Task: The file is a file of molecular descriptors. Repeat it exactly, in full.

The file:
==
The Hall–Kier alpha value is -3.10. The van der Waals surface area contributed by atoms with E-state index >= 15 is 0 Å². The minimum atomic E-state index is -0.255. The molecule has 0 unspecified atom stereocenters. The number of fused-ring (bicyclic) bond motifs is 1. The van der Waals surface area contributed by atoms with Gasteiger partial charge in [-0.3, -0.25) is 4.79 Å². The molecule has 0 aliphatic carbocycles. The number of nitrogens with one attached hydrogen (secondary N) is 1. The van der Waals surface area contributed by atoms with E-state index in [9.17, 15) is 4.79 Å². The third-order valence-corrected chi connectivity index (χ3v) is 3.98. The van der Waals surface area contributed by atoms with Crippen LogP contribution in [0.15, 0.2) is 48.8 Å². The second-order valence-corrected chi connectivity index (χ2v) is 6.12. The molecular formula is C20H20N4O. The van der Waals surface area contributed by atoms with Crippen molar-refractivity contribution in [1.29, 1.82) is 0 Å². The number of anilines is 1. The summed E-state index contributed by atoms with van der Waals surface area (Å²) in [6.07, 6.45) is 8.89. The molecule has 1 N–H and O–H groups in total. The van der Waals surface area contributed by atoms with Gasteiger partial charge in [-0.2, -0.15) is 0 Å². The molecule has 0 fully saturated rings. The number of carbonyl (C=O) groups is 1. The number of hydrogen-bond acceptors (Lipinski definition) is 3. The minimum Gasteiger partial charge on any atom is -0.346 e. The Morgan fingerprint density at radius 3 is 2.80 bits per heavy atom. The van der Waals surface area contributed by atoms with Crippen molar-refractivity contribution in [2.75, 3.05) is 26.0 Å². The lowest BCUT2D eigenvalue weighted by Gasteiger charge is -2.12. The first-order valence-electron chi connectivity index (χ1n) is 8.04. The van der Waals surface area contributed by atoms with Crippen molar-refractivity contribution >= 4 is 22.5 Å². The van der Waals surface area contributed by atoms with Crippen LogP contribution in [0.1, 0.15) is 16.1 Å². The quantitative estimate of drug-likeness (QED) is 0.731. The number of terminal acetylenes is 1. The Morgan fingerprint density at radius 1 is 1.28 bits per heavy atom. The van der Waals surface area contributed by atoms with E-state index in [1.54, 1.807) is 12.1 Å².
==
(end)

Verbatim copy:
The Hall–Kier alpha value is -3.10. The van der Waals surface area contributed by atoms with E-state index >= 15 is 0 Å². The minimum atomic E-state index is -0.255. The molecule has 0 unspecified atom stereocenters. The number of fused-ring (bicyclic) bond motifs is 1. The van der Waals surface area contributed by atoms with Gasteiger partial charge in [-0.3, -0.25) is 4.79 Å². The molecule has 0 aliphatic carbocycles. The number of nitrogens with one attached hydrogen (secondary N) is 1. The van der Waals surface area contributed by atoms with E-state index in [9.17, 15) is 4.79 Å². The third-order valence-corrected chi connectivity index (χ3v) is 3.98. The van der Waals surface area contributed by atoms with Crippen LogP contribution in [0.15, 0.2) is 48.8 Å². The second-order valence-corrected chi connectivity index (χ2v) is 6.12. The molecular formula is C20H20N4O. The van der Waals surface area contributed by atoms with Crippen molar-refractivity contribution in [1.29, 1.82) is 0 Å². The number of anilines is 1. The summed E-state index contributed by atoms with van der Waals surface area (Å²) in [6.07, 6.45) is 8.89. The molecule has 1 N–H and O–H groups in total. The van der Waals surface area contributed by atoms with Gasteiger partial charge in [-0.2, -0.15) is 0 Å². The molecule has 0 fully saturated rings. The number of carbonyl (C=O) groups is 1. The number of hydrogen-bond acceptors (Lipinski definition) is 3. The minimum Gasteiger partial charge on any atom is -0.346 e. The Morgan fingerprint density at radius 3 is 2.80 bits per heavy atom. The van der Waals surface area contributed by atoms with Crippen molar-refractivity contribution in [2.75, 3.05) is 26.0 Å². The lowest BCUT2D eigenvalue weighted by Gasteiger charge is -2.12. The first-order valence-electron chi connectivity index (χ1n) is 8.04. The van der Waals surface area contributed by atoms with Crippen molar-refractivity contribution >= 4 is 22.5 Å². The van der Waals surface area contributed by atoms with Crippen LogP contribution in [0.1, 0.15) is 16.1 Å². The quantitative estimate of drug-likeness (QED) is 0.731. The number of terminal acetylenes is 1. The Morgan fingerprint density at radius 1 is 1.28 bits per heavy atom. The van der Waals surface area contributed by atoms with E-state index in [1.54, 1.807) is 12.1 Å².